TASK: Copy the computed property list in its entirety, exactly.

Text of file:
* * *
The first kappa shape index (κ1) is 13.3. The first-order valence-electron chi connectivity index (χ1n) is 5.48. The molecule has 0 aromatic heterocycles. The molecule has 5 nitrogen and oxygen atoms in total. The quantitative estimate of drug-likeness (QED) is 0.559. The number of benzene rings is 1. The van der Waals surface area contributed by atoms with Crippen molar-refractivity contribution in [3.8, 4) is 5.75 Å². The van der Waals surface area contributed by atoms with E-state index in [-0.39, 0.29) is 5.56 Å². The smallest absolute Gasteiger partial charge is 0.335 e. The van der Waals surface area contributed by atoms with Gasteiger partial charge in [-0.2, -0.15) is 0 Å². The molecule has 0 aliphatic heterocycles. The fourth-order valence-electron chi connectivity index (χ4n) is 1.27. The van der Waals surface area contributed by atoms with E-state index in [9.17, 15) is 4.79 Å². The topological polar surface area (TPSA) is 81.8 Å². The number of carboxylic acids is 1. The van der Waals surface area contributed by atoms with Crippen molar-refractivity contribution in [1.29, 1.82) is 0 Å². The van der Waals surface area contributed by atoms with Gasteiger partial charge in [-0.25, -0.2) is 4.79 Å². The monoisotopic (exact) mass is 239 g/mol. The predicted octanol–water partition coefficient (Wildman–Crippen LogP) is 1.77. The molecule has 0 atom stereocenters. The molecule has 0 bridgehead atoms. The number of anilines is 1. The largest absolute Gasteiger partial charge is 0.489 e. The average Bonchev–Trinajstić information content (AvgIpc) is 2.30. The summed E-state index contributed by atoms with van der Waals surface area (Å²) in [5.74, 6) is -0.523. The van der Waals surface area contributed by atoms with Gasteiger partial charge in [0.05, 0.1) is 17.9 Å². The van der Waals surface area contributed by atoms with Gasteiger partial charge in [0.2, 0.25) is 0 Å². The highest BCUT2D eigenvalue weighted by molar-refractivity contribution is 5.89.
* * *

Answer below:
The first kappa shape index (κ1) is 13.3. The first-order valence-electron chi connectivity index (χ1n) is 5.48. The molecule has 0 aromatic heterocycles. The molecule has 5 nitrogen and oxygen atoms in total. The quantitative estimate of drug-likeness (QED) is 0.559. The number of benzene rings is 1. The van der Waals surface area contributed by atoms with Crippen molar-refractivity contribution in [3.8, 4) is 5.75 Å². The van der Waals surface area contributed by atoms with E-state index in [-0.39, 0.29) is 5.56 Å². The smallest absolute Gasteiger partial charge is 0.335 e. The van der Waals surface area contributed by atoms with Gasteiger partial charge in [-0.2, -0.15) is 0 Å². The molecule has 0 aliphatic heterocycles. The fourth-order valence-electron chi connectivity index (χ4n) is 1.27. The van der Waals surface area contributed by atoms with E-state index in [9.17, 15) is 4.79 Å². The topological polar surface area (TPSA) is 81.8 Å². The number of carboxylic acids is 1. The van der Waals surface area contributed by atoms with Crippen molar-refractivity contribution in [1.29, 1.82) is 0 Å². The van der Waals surface area contributed by atoms with Gasteiger partial charge in [-0.25, -0.2) is 4.79 Å². The monoisotopic (exact) mass is 239 g/mol. The predicted octanol–water partition coefficient (Wildman–Crippen LogP) is 1.77. The molecule has 0 atom stereocenters. The molecule has 0 bridgehead atoms. The number of anilines is 1. The largest absolute Gasteiger partial charge is 0.489 e. The average Bonchev–Trinajstić information content (AvgIpc) is 2.30. The summed E-state index contributed by atoms with van der Waals surface area (Å²) in [5.74, 6) is -0.523. The van der Waals surface area contributed by atoms with Gasteiger partial charge in [0.05, 0.1) is 17.9 Å². The van der Waals surface area contributed by atoms with Gasteiger partial charge in [0.2, 0.25) is 0 Å². The highest BCUT2D eigenvalue weighted by molar-refractivity contribution is 5.89.